As police stepped in to clear the motorway and put out the fires, there were reports of clashes in Tel Aviv.
In a joint statement, Yair Lapid and Benny Gantz, leaders of the opposition, criticized Netanyahu’s actions.
“State security cannot be used as a trump card in politics. They urged the Likud party to refrain from participating in “the crushing of national security” and claimed that Netanyahu had “stepped a red line tonight.”
The leader of the Histadrut labor federation, the umbrella group representing hundreds of thousands of public sector employees, added to the pressure by expressing his “astonishment” at Gallant’s dismissal and promising a “dramatic” announcement on Monday.
Israel’s consul general in New York announced his resignation in response to the firing. Israel’s research universities made an announcement that they will suspend holding classes as a result of the legislative drive and demanded an immediate suspension of it.
While expressing “great concern,” the White House urged Israeli authorities to reach a compromise as quickly as possible.
According to Adrienne Watson, spokeswoman for the White House National Security Council, “democratic societies are enhanced by checks and balances, and substantial reforms to a democratic system should be conducted with the largest base of popular support.”
The unrest occurs at a crucial juncture in the legislation’s passage since the Knesset, where Netanyahu and his allies hold 64 of the 120 seats, is likely to vote this week on a law giving the executive additional authority over the nomination of judges.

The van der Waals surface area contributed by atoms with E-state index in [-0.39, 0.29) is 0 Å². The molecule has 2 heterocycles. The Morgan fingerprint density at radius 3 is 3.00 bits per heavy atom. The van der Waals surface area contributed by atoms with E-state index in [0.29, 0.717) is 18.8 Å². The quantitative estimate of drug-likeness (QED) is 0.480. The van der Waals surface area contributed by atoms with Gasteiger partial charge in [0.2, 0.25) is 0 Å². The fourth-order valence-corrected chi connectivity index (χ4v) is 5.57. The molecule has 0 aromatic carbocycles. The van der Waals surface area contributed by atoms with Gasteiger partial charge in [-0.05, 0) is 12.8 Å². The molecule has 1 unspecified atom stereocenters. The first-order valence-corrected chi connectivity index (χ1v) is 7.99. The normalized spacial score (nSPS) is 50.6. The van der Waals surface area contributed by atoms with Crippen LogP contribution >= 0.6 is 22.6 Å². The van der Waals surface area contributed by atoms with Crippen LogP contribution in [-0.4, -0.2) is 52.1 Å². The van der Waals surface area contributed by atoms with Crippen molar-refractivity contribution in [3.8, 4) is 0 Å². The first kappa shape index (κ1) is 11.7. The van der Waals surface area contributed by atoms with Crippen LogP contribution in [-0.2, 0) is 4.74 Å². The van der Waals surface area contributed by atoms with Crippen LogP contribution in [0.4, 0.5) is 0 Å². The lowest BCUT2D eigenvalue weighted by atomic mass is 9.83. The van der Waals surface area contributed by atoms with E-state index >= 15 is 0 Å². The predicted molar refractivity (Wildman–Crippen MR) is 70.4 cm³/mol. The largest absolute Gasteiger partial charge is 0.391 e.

According to Netanyahu and his backers, the proposal, which also wants to give parliament the power to reject Supreme Court rulings, will reestablish the proper relationship between the judicial and executive spheres and restrain what they perceive to be an overbearing court with liberal leanings.
Yet, detractors claim that the measures will eliminate Israel’s checks and balances and consolidate power in the hands of the ruling coalition. Additionally, they claim that Netanyahu, who is facing corruption allegations, has an interesting conflict.
“The administration has no intention of improving the justice of the legal system by correcting, fixing, or otherwise altering it. The exact opposite. According to Ofer Cassif, an Israeli politician and Knesset member for the socialist Hadash party, “They want to take control of the legal system.”
He told Al Jazeera, “I think that we should refer to the scene not as a judicial makeover, but as a regime coup.
Israel, in my opinion, has never been a democracy because it is founded on Jewish dominance; therefore, it cannot be recognized as a democracy from the outset. However, under the coup that the administration wants to pursue, Israel will become a fully-fledged fascist dictatorship.
The protest wave caused by Gallant’s dismissal and the widening coalition divisions has now cast doubt on how, or even whether, the as-yet-unscheduled vote will proceed.
Guy Lurie, a research fellow at the Israel Democracy Institute, a think tank in Jerusalem, claimed that Israel has entered unknown ground as a result of the rapid legal and political developments.
According to him, there is a dispute about the legitimacy of several governing organizations and the beginning of a constitutional crisis. He made this statement to the Associated Press news agency.